go on in the lower animals have been left out of conminded devotees of the kymographion have, to a large sideration. And yet the study of these lower animals, extent, opposed, rejected, and attempted to ridicule, do Man and the Vertebrates, is capable of furnishing us

which present simpler and more primitive conditions than Metschnikoff's doctrine of phagocytes. Unfortunately, medical education is too little based on thorough biologi- with the key, as it were, of those complicated pathological cal training, and in this country the so-called “physiologist,” phenomena which are most interesting for medical science

. so far from being a naturalist, plunges into the diffi

Disease and pathological processes have—he reminds us cult and not very fruitful task of applying the delicate

—their evolution, just as Man and the Vertebrates them apparatus of the experimental physicist to the measure

selves have. ment of processes occurring in the higher Vertebrata, infection among Infusoria, M. Metschnikoff gives details

After describing and figuring examples of parasitic Metschnikoff's comprehensive view of the significance of phagocytes establishing the important property of “chemiotaxis "-papers, immediately after their original publication, in the Quarterly positive and negative-as characteristic of amæboid Journal of Microscopical Science, 1884. They were entitled " Researches protoplasm, selecting the plasmodium of Mycetozoa for on the Intra-cellular Digestion of Invertebrates," and " The Ancestral History of Inflammation.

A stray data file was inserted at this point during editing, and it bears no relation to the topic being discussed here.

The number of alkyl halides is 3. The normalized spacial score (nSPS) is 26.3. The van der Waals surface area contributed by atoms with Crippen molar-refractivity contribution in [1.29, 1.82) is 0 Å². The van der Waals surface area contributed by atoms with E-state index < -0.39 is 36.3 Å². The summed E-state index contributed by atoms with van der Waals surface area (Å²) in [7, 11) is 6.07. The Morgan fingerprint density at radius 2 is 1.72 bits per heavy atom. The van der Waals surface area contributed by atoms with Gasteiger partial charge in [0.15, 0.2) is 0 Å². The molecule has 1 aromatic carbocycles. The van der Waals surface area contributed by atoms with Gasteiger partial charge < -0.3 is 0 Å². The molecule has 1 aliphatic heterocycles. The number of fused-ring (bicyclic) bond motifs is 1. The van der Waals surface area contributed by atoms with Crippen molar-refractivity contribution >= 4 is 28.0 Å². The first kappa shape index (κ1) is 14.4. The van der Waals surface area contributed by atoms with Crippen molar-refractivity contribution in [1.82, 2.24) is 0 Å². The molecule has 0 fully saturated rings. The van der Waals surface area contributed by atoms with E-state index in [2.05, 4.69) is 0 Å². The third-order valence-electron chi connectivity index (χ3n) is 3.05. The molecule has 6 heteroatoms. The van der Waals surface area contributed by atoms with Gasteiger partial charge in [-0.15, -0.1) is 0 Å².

special study. He next discusses the passage from unicellular animals to the Metazoa, and his embryological the phenomena of resistance to the tubercle bacillus on theory of the "phagocytella." The reaction of the the part of the giant-cells of the Algerian Rodent Merimesodermic phagocytes of sponges to foreign matters ones Shawi is given in some detail. introduced into the substance of these animals is de- The last lecture treats of soine previous theories of scribed ; and, subsequently, similar phenomena in Cælen- inflammation, summarizes the facts which serve to estabtera, Echinoderma, and Worms are cited, and illustrated lish what Metschnikoff calls the biological theory of by original drawings. It is shown that in these Inverte- inflammation, and repels some attacks recently made on brates the phagocytes attack and invest, either singly or it. The theory is formulated in these words: “Inflamin fused masses, not only inorganic particles, but large mation must be looked upon in its entirety as a phagoparasites, and also intrusive parasitic Bacteria. Thence cytic reaction of the organism against irritative agentshe passes to organisms—the Mollusca, Arthropoda, and a reaction which sometimes is carried out by wandering Tunicata-—which have a well-developed blood-system. phagocytes only, sometimes with the assistance of the He shows that here, too, there are no special “ vascular” vascular phagocytes or with that of the nervous system.” phenomena excited by conditions which in higher Verte- The last words refer to the intervention of the vaso-motor brates produce “inflammation," but solely a phagocyte nervous centres. reaction ” or resistance. Numerous cases of infectious Medicine, says our author in order to gain her bacterial and fungal diseases in Arthropoda are described, assigned objects must make use of knowledge drawn and the action of the phagocytes in combating the in- from all less complicated branches of science; and trusive parasites by ingulfing and digesting them is amongst others from that biology which studies organisms demonstrated. Even when we come to the Vertebrates, in their living state and their natural evolution. it is shown that, in regions of the median fin of the tad- The services rendered will be reciprocal. General pole of the Axolotl, an inflammation can be excited biology, he points out, can gain great advantage by which is purely phagocytic, and in which the blood- embracing in the sphere of its studies the morbid phenovessels and their contents take no part.